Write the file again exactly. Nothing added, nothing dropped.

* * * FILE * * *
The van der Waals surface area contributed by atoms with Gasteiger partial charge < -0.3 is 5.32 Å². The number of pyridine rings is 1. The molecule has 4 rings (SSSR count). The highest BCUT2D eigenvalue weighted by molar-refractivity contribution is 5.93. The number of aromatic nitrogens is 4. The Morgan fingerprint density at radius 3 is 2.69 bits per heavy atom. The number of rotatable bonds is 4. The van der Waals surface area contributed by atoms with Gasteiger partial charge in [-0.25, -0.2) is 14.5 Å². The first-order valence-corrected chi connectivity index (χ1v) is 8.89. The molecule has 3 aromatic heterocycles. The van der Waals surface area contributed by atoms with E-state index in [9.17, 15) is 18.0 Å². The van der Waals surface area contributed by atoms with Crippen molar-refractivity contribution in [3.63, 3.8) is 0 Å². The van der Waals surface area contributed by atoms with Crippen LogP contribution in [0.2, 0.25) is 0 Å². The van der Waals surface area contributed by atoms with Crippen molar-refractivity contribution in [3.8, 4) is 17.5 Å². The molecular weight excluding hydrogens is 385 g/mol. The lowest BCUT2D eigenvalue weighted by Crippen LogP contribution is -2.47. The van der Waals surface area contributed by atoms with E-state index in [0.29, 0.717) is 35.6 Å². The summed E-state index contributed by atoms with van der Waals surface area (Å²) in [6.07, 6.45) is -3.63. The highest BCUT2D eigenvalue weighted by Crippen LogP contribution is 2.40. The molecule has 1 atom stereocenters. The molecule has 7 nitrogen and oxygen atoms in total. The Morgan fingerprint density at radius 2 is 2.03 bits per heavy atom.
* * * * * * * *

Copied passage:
The van der Waals surface area contributed by atoms with Gasteiger partial charge < -0.3 is 5.32 Å². The number of pyridine rings is 1. The molecule has 4 rings (SSSR count). The highest BCUT2D eigenvalue weighted by molar-refractivity contribution is 5.93. The number of aromatic nitrogens is 4. The Morgan fingerprint density at radius 3 is 2.69 bits per heavy atom. The number of rotatable bonds is 4. The van der Waals surface area contributed by atoms with Gasteiger partial charge in [-0.25, -0.2) is 14.5 Å². The first-order valence-corrected chi connectivity index (χ1v) is 8.89. The molecule has 3 aromatic heterocycles. The van der Waals surface area contributed by atoms with E-state index in [9.17, 15) is 18.0 Å². The van der Waals surface area contributed by atoms with Crippen molar-refractivity contribution in [3.63, 3.8) is 0 Å². The van der Waals surface area contributed by atoms with Crippen LogP contribution in [0.2, 0.25) is 0 Å². The van der Waals surface area contributed by atoms with Crippen molar-refractivity contribution in [3.8, 4) is 17.5 Å². The molecular weight excluding hydrogens is 385 g/mol. The lowest BCUT2D eigenvalue weighted by Crippen LogP contribution is -2.47. The van der Waals surface area contributed by atoms with E-state index in [0.29, 0.717) is 35.6 Å². The summed E-state index contributed by atoms with van der Waals surface area (Å²) in [6.07, 6.45) is -3.63. The highest BCUT2D eigenvalue weighted by Crippen LogP contribution is 2.40. The molecule has 1 atom stereocenters. The molecule has 7 nitrogen and oxygen atoms in total. The Morgan fingerprint density at radius 2 is 2.03 bits per heavy atom.